To fulfil the full potential of the population census | By Dr Luay Shabaneh


To fulfil the full potential of the population census


I have just proudly registered myself and my family through the self-enumeration portal the Pakistan Bureau of Statistics (PBS) kicked off on 20 February 2023.  PBS is amid a huge undertaking to implement the seventh population census; it is the first-ever digital census in the country.  It required a lot of technical, administrative and logistical preparations, in addition to building a huge ICT infrastructure and launching a massive campaign of training and advocacy.

Censuses globally were designed to serve primarily development, not politics, although some countries utilize census data for political activities, including elections, political power distribution, etc. Politically, the census is a sovereign activity; countries count the people in their sovereign territory using their own legislation and laws for policy and planning purposes. It is also a part of the preparation for elections in Pakistan, although different from the standard practice globally. What matters genuinely is ensuring that all decisions regarding the preparation, implementation and dissemination of all census results are based on professional merits and conducted independently and freely by the statistical authority which is the practice so far in Pakistan.

Implementing a digital census is limited to the use of technology in collecting and processing data but opens a horizon for unlimited opportunities to serve all sectors at all administrative levels by linking census data with other surveys and information from different sources, including sample surveys and civil survey registration and vital statistics. For instance, the census can provide enormous information to reduce maternal deaths. A recent report by UNFPA, WHO, UNICEF, World Bank and the UN Population Division on 23 February 2023 revealed alarming setbacks for women’s health over recent years. According to the report, maternal deaths either increased or stagnated in nearly all regions of the world.

Dr. Tedros of WHO contends that while pregnancy should be a time of immense hope and a positive experience for all women, it is tragically still a shockingly dangerous experience for millions around the world who lack access to high-quality, respectful healthcare.  Dr. Natalia Kanem, Executive Director of UNFPA, stated that major investment in maternal health is needed now more than ever to save lives and make childbirth safer.  According to the report, one woman dies every two minutes due to causes related to pregnancy and childbirth.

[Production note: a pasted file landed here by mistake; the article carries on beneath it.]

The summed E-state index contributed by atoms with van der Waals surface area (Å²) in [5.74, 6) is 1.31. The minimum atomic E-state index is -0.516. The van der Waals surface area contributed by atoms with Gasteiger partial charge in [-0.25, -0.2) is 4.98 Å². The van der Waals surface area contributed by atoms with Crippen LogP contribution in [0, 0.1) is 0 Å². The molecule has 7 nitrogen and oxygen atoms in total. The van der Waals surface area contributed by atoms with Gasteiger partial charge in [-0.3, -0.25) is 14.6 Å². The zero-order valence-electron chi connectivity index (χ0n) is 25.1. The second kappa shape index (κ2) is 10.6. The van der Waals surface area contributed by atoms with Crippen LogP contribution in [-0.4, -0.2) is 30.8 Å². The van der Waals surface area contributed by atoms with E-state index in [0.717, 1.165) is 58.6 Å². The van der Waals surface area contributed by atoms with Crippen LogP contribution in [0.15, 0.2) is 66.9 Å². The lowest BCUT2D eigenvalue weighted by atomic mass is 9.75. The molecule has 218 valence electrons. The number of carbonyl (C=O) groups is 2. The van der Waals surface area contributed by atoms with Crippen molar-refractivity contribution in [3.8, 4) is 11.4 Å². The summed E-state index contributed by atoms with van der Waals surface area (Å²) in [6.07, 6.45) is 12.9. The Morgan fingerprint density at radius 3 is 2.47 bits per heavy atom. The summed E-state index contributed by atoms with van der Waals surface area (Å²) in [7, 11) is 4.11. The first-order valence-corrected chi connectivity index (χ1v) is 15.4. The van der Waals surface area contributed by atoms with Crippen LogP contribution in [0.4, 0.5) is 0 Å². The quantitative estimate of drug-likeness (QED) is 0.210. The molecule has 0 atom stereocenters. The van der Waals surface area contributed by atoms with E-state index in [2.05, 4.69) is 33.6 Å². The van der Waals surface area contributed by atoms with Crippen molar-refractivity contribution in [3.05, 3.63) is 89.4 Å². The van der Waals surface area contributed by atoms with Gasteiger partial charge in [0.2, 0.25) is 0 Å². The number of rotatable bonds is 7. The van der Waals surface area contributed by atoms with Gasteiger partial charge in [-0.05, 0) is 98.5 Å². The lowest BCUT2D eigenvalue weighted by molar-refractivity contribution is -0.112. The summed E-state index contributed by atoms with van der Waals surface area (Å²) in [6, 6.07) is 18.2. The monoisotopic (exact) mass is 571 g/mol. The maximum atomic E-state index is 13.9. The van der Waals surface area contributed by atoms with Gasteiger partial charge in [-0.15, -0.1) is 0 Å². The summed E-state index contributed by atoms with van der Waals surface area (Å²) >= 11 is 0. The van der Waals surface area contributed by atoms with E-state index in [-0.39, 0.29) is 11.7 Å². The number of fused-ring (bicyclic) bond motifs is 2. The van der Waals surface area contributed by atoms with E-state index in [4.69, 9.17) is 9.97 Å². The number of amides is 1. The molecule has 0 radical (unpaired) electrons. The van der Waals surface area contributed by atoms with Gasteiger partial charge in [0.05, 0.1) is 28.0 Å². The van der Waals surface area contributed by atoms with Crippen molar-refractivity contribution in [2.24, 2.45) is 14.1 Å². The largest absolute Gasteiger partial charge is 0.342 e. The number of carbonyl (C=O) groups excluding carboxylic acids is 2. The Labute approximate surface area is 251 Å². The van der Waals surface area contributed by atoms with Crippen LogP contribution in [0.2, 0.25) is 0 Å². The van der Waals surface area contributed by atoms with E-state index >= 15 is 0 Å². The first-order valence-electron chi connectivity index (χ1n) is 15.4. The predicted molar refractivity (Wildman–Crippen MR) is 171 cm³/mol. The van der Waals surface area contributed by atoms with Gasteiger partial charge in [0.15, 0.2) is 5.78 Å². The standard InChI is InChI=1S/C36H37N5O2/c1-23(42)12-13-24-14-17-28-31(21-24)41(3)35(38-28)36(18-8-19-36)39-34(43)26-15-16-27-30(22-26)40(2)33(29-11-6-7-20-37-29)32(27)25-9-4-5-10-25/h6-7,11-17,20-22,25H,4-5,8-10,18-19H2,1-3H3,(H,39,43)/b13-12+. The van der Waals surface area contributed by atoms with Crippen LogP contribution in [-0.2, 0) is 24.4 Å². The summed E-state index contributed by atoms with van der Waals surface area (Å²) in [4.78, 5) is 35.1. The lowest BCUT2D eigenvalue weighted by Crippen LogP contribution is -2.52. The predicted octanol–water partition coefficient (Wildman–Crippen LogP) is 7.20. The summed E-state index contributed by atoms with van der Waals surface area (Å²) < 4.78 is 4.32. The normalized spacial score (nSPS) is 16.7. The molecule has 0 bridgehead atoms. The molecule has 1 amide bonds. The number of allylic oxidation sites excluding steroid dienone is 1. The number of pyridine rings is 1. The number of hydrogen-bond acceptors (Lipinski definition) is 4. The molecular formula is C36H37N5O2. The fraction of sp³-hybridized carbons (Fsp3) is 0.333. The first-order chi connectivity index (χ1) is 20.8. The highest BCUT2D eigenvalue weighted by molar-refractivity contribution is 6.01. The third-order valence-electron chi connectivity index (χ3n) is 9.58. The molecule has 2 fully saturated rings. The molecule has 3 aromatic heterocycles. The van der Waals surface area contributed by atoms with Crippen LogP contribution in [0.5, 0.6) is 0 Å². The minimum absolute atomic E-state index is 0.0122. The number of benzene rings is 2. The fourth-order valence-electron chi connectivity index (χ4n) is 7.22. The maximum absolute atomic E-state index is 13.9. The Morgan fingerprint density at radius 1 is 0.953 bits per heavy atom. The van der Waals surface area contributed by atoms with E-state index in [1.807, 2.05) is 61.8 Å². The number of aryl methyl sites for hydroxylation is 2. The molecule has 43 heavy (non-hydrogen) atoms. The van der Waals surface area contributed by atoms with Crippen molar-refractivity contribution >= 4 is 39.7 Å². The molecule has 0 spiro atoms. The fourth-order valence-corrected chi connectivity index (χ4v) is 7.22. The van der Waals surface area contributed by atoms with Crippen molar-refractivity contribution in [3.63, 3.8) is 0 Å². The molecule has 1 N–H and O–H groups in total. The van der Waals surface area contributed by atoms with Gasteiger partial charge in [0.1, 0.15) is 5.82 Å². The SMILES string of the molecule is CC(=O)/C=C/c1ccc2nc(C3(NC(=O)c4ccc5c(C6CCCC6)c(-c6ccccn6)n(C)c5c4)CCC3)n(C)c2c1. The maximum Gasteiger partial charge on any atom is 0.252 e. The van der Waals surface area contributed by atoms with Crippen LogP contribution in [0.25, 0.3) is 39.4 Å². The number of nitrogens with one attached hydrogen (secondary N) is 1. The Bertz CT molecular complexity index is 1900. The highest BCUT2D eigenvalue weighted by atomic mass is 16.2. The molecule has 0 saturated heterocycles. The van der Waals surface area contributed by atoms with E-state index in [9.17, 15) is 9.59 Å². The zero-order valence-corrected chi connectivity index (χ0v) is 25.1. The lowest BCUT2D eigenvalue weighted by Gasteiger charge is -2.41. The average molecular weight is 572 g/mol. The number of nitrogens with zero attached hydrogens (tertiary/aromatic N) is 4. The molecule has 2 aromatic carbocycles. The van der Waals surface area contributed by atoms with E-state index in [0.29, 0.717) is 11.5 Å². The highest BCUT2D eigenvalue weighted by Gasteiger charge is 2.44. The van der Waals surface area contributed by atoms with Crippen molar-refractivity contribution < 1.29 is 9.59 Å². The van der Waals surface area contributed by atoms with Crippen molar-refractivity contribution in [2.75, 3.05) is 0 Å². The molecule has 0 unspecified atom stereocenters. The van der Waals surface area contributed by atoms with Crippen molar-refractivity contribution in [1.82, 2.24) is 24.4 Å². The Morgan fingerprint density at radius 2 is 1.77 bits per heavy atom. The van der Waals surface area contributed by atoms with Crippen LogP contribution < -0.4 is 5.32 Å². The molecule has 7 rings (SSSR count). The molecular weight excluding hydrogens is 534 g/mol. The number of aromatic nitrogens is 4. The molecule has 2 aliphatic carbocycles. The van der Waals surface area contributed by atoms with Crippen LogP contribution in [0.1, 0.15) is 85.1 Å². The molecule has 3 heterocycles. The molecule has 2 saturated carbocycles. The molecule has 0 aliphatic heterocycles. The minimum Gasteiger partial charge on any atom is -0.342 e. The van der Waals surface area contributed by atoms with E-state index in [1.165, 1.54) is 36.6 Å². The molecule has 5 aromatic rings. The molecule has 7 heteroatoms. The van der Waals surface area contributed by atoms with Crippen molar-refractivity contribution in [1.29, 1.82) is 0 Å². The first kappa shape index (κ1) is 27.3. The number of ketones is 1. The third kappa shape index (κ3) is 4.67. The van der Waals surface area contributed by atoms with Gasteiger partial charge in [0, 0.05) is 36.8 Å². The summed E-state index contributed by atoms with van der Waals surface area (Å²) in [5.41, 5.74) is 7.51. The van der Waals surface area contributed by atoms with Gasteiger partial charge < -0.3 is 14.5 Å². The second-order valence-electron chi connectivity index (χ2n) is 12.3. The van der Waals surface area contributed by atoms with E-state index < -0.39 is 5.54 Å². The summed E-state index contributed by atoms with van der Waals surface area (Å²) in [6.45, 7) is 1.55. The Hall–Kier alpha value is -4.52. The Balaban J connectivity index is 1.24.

The situation in Pakistan is not an exception, where a woman dies every 45 minutes due to obstetric causes.  The tragedy is that we know that nearly all maternal deaths from preventable causes can be averted if women receive good quality medical care in a timely fashion. The census is an opportunity to produce data at the lowest geographic classification to improve health services and reduce maternal mortality.

The census is considered a mine of data with unlimited opportunities to benefit communities and sectors if appropriately utilized.  For instance, using advanced statistical methods to link the data from the census with the upcoming Demographic and Health Survey planned by NIPS provides enormous information at the provincial, district and tehsil levels on many socioeconomic indicators. This is an opportunity to design and implement customized plans and prioritize interventions accommodating domestic circumstances to improve livelihood and well-being.

Conducting a digital census relying on hi-tech is an important benchmark in the professional career of PBS. But the key performance indicators (KPI) for the success of a digital census need to be measured by outcomes, not processes; I suggest to my dear colleagues and friends at PBS to measure the success of the digital census by two key KPIs; the first is the ability to serve all sectors and interventions that contribute to improving the situation in Pakistan.  The census should serve governments at all administrative levels, civil society and the private sector.  It should also enhance the capacity of the provincial bureaus of statistics.  It should also serve academia, graduate students and multidisciplinary research by utilizing census data through the proper access to microdata public use files to do in-depth analysis and prediction for future needs to help the country move from responsive to proactive planning and public management; this is very much needed during the era of climate change.

The second KPI speaks to timeliness; making the data available for public use on time is vital.  The past common practice in Pakistan and other countries assumes that the data processing and tabulation takes many months and, in some cases, years to make data accessible to public use; this downgrades the values of the census data from real-time information to a historical snapshot of the population. One can only justify the need for a huge investment in carrying out a high-cost census within the deteriorated economic conditions in Pakistan by fulfilling the full potential of census opportunity and achieving multiplier effects,

UNFPA encourages PBS and other stakeholders to come together and agree on a national plan to invest in the census, making it a mega benchmark to rationalize planning, governance and intervention toward a better life for all Pakistani people, particularly the vulnerable. We stand ready to continue our technical support in statistics and convert data into useful knowledge to make national and domestic plans and programs people-centred and vulnerable-focused to leave no one behind.

—The writer is UNFPA Representative.